The Tull Family
from Rob Hall
The information below has been provided by ghote Rob Hall. Rob wishes to be clear that this is a work in progress and should be used as a guide or set of clues rather than the definitive statement. If you have questions or information to add, you can reach Rob by email to email@example.com.
Among the early immigrants to the Eastern Shore of Virginia were Thomas Tull and Richard Tull. It has been asserted that these two were brothers (perhaps cousins), since they both moved to Somerset County, MD; and they bought property together. It seems likely that they were indeed related to each other, and also to other early immigrants such as William Waters and Charles Hall.
A Biographical Sketch of the Life of John Porter Tull and his Descendents 1792-1946 by James Porter Tull (Hartford, Conn.: Morton B. Hadlock, 1942)
was for many years the only major source for Tull researchers. As the best known source, the information in it spread like wildfire as genealogy became more popular.
Mr. Tull's book represents a lot of hard work, and is still of great value. The major problem with the information in the book is not the descent forward from the original immigrant; but the Irish connection. I would be the last one to suggest that James P. Tull put anything in his book, other than what he believed to be the truth, or the best guess possible with the information available at the time.
It may be that one of the 19th century "professional genealogists" who managed to find a royal, or Huguenot, etc ancestor for many people supplied this dramatic Irish connection for him. Without verifiable sources, it's anyone's guess.
The following is a summation, which was posted at Rootsweb.com on the Tull Message Board, TULL-D Digest V01 #41. It addresses the problems associated with the Irish theory. The Tull list is administered by Roy Juch whose wife is a Tull descendant. His extensive Tull files, which contain 1000ís of descendants, can be viewed at http://www.juch.net/tull.htm
"James Porter Tull offered no proof to back up his Irish theory. He simply asserted that it reflected, "....the authentic records of Ireland, England and Virginia", but without any indication of where others might look to examine such records. As for the Irish diaspora, he pointed vaguely to "....the highest Irish authorities" who he said claimed that the "Cromwellian devastations" had scattered "the ancient Irish proprietors and their children....from one end of the world to the other".
Dramatic stuff - but well short of the standards of genealogical certitude. Nevertheless, in the absence of other, more soundly based versions of the Tull family background, these brief pages have been accepted by many without challenge to the present day. Part of the appeal of this theory is doubtless that there is just example. It is quite true that there was a Berkshire yeoman named Thomas Tull whose will was indeed recorded there in 1656, who had a son named Thomas ( & another named Richard), and an uncle named John Tull. But there reality ends.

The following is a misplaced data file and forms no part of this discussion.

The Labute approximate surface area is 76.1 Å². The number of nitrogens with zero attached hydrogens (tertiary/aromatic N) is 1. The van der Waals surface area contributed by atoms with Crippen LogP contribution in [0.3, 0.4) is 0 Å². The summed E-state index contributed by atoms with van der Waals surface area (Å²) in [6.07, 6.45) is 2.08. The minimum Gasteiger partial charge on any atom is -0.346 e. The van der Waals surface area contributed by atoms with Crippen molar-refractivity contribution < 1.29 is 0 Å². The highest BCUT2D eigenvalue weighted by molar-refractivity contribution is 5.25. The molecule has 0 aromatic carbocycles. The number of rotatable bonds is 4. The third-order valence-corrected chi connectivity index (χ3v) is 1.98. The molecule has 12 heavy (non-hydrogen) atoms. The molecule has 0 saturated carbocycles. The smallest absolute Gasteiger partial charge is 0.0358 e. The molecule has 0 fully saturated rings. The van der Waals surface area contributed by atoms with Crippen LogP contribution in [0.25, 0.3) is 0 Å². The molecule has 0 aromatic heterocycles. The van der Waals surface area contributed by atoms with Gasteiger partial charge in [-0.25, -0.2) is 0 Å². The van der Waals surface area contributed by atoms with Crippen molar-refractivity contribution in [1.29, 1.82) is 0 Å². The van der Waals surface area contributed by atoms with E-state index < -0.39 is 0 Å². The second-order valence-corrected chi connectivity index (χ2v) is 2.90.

This Thomas Tull who died in 1656 married a Margaret Hedges (d.1663) but he was born (and buried) in Berkshire, not Ireland. Again, both were born and died locally. Thomas was also the grandson of a Richard Tull who died in 1594 and Margaret (or Margery) who died in 1598. Their final resting place is in the Midgham church yard. Further, Thomas's son, Thomas (1620-1674), did not emigrate but in 1640 married an Eleanor Browne (1620-1711). They had three sons, none of whom emigrated and all died in England. Brother Richard 1626-1661 married Elizabeth ( ) - both are buried in Midgham.
In fact, Tulls have lived in Berkshire for over 600 years. One of the earliest references to them was in the Colthrop (Manor) Court Rolls when in 1367 it was noted that, "John Fryday, tithingman, presents (i.e., charges) that William Heyward unlawfully drew blood from John Tull of Midgham..."
In 1990 during his own research into the family's history, Mr. Stanley Tull now of Sarasota, Florida, a descendent of immigrant Thomas through Thomas's son Richard 1670-1710) and grandson Solomon (1697-1773), contracted with one of England's leading genealogical research firms, Achievements Ltd. of Canterbury, for a study of that history during the first half of the 17th century. Achievements investigated a host of records during its work in the following months and years. By 1993 it had uncovered many Tulls and Tull families in Berkshire - but no link whatsoever between them and Maotuile, Kyras Tully, Matthew Tully/Tull or Ireland in general."
The most recent information from Tull researchers, born, living, & working in England suggests another possibility for the family of Thomas & Richard Tull, the immigrants. There is another family of Tull's which had sons named Thomas & Richard who may be the original immigrants, but this has not been proven either.
See also The Ancestors of Thomas Tull, Sr. and Descendants of Richard Tull
Web site copyright 1996-2004 by Barbara Cox. Page updated November 2, 2004 (wls)
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